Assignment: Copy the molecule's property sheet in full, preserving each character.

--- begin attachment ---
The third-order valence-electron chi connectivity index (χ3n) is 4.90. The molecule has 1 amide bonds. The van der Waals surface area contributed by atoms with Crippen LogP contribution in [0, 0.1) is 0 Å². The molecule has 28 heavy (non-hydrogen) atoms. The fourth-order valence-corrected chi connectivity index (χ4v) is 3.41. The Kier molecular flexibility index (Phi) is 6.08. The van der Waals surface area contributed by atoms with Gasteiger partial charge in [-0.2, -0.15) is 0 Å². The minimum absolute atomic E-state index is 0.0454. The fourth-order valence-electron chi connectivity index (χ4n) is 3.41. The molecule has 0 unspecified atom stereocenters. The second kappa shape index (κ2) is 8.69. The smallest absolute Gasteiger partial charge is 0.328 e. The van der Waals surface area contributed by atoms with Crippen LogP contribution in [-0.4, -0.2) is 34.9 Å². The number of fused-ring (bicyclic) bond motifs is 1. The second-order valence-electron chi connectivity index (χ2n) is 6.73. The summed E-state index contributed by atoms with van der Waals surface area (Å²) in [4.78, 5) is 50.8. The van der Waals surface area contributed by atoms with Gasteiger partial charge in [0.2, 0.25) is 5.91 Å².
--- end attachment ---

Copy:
The third-order valence-electron chi connectivity index (χ3n) is 4.90. The molecule has 1 amide bonds. The van der Waals surface area contributed by atoms with Crippen LogP contribution in [0, 0.1) is 0 Å². The molecule has 28 heavy (non-hydrogen) atoms. The fourth-order valence-corrected chi connectivity index (χ4v) is 3.41. The Kier molecular flexibility index (Phi) is 6.08. The van der Waals surface area contributed by atoms with Gasteiger partial charge in [-0.2, -0.15) is 0 Å². The minimum absolute atomic E-state index is 0.0454. The fourth-order valence-electron chi connectivity index (χ4n) is 3.41. The molecule has 0 unspecified atom stereocenters. The second kappa shape index (κ2) is 8.69. The smallest absolute Gasteiger partial charge is 0.328 e. The van der Waals surface area contributed by atoms with Crippen LogP contribution in [-0.4, -0.2) is 34.9 Å². The number of fused-ring (bicyclic) bond motifs is 1. The second-order valence-electron chi connectivity index (χ2n) is 6.73. The summed E-state index contributed by atoms with van der Waals surface area (Å²) in [4.78, 5) is 50.8. The van der Waals surface area contributed by atoms with Gasteiger partial charge in [0.2, 0.25) is 5.91 Å².